Sacroiliac Joint Injection

What is a Sacroiliac Joint?
Sacroiliac joints connect your spine to your hip bone. They connect the bottom of the spine, called the sacrum, to the outer part of the hip bone, called the ilium. You have two sacroiliac joints, one on each side of the sacrum.

Sacroiliac joints help control your pelvis when you move. They help transfer forces from your lower body to your upper body. Each sacroiliac joint has several ligaments to help strengthen it.

What is sacroiliac joint pain?
You may feel pain if a sacroiliac joint is injured. At times it may feel like simple muscle tension, but at other times the pain can be severe.

Sometimes the cartilage inside the joint is injured, but at other times only the ligaments around the joint are affected.

You usually feel sacroiliac joint pain in an area from your low back down to your buttocks. But sometimes, if a joint is very inflamed, pain may even extend down the back of the leg.

How do I know if I have sacroiliac joint pain?
If you have pain in one or more of these areas you may have sacroiliac joint pain. Common tests such as x-rays or MRIs may not always show if a sacroiliac joint is causing pain. Your pain doctor can perform other tests to find out if you have sacroiliac joint pain.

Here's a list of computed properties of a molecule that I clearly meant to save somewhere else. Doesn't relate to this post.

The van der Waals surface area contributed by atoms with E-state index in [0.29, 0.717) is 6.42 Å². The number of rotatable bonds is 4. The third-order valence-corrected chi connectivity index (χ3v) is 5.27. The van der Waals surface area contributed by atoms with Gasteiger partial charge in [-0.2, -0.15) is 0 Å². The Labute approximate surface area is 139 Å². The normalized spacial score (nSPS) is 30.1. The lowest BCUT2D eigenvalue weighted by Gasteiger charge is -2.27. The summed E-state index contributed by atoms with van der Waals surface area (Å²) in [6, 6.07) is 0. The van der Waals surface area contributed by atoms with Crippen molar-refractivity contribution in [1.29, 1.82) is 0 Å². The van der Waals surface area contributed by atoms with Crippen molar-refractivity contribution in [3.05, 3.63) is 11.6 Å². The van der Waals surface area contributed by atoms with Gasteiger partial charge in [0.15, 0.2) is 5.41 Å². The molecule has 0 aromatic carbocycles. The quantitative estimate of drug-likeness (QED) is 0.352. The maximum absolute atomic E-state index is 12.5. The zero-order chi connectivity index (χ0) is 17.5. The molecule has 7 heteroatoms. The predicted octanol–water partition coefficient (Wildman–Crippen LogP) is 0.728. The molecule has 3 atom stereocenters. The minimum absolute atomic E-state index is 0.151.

Procedure Detail
You may be given oral Valium or IV (intravenous) medication to help you relax. You may lie down with face down on the procedure table. The Sacroiliac joint is identified under fluoroscopy (a type of X-ray is used to ensure the safe and proper position of the needle). A local anesthetic is used to numb your skin. The doctor will insert a thin needle directly into the inferior aspect of the sacroiliac joint. A dye may also be injected to help make sure the needle is at the correct spot, which is confirmed with fluoroscopy. Once the doctor is sure the needle is correctly placed, the medicine will be injected. A mixture of local anesthetic and corticosteroid are injected into one or both of your sacroiliac joints, or into the ligaments surrounding the joints. The local anesthetic, a numbing medicine, lessens your pain temporarily. The corticosteroid reduces inflammation that may be causing pain.

Post Procedure
You will be monitored for up to 10-15 minutes after the injection. You may be sore for 1-2 days.
Take it easy for the rest of the day.

How long can I expect pain relief?
Sometimes an injection can bring several months of pain relief, and then more treatment is needed. Other times, particularly if there is no underlying bone or joint problem, one injection brings long-term pain relief. If your pain is caused by injury to more than one area, only some of your symptoms may be helped by one injection.